Hypothetical Factorial Question Solution

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Deborah Brooks
Deborah Brooks on 19 May 2022
Commented: Stephen23 on 19 May 2022
Hi, I'm new to MATLAB and I'm teaching myself. I have made this code to answer what is the factorial of 'n'. My question is - is it possible to write code that will solve this backwards? i.e. if I'm given 120 can it solve for the answer of 5? Thanks in advance!
n = 5;
nfact = 1;
for i = 1:n
nfact = nfact*i;
end
disp(nfact)
  1 Comment
David Goodmanson
David Goodmanson on 19 May 2022
HI Deborah,
One straightforward way would be: divide by 2. If that result is an integer, divide it by 3. If that result is an integer, divide it by 4 ... keep going until the division either returns 1 somewhere along the line, in which case the starting point was the factorial of the last-used integer, or does not return 1 and returns values less than 1, in which case the starting point was not the factorial of an integer. Programming that up should give you more good practice with Matlab.
If you go this direction you will of course have to check if a number is an integer. Matworks has an 'isinteger' function, but somewhat perversely it does not work for ordinary Matlab double precision numbers. But you can use
floor(n) == n
and if the result is true, n is an integer.

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Answers (2)

Chunru
Chunru on 19 May 2022
x = 120;
nfact = 1;
for i = 1:x
nfact = nfact*i;
if nfact==x
fprintf("%d = %d!\n", x, i)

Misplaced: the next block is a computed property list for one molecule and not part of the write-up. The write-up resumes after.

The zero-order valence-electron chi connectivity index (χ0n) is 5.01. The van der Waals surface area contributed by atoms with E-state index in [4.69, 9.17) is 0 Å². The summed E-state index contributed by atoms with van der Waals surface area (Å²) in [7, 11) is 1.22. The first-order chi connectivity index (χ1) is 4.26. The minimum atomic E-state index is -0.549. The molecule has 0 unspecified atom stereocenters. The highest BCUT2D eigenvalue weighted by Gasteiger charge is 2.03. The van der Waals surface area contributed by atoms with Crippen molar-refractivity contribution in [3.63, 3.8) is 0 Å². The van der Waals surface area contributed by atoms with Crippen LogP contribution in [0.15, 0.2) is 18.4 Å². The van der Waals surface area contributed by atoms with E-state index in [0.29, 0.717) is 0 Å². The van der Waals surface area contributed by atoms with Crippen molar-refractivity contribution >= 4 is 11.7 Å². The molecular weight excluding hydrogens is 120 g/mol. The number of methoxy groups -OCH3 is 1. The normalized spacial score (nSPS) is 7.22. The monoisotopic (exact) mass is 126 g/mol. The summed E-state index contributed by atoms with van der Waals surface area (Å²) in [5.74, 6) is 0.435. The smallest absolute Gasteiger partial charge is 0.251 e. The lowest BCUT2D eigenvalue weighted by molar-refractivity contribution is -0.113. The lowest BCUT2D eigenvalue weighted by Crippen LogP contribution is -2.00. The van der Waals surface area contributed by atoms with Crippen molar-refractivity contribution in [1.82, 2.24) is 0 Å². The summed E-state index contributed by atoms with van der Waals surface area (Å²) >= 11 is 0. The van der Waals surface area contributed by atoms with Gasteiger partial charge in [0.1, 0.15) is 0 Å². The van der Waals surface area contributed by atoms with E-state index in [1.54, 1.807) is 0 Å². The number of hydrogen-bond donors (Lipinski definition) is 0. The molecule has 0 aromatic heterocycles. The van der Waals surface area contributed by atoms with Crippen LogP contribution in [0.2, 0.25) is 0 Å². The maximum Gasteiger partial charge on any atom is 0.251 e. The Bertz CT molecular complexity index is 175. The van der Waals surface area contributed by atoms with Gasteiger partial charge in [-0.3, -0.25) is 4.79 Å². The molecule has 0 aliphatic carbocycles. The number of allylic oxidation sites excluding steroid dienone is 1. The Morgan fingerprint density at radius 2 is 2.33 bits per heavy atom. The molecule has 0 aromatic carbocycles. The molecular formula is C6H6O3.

break
elseif nfact>x
fprintf('x is not a factorial number. \n')
break;
end
end
120 = 5!
  2 Comments
Chunru
Chunru on 19 May 2022
This is supposed to be integer operation of factorial.

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the cyclist
the cyclist on 19 May 2022
Edited: the cyclist on 19 May 2022
I don't really intend this to be a serious answer to your question, but according to the internet, this formula will work up to N==170.
% Original number
N = 170;
% Factorial of the number
nfact = factorial(N);
% Recover original number
n = round((log(nfact))^((303*nfact^0.000013)/(144*exp(1))) + 203/111 - 1/nthroot(nfact,exp(1)))
n = 170
Looks like this is based on Stirling's approximation.
Also, note that 171! is too large to be represented as double precision in MATLAB:
factorial(170)
ans = 7.2574e+306
factorial(171)
ans = Inf
  1 Comment
Stephen23
Stephen23 on 19 May 2022
Even 23! is too large to be accurately represented using the DOUBLE class:
factorial(sym(23))
ans = 
25852016738884976640000
sym(factorial(23))
ans = 
25852016738884978212864

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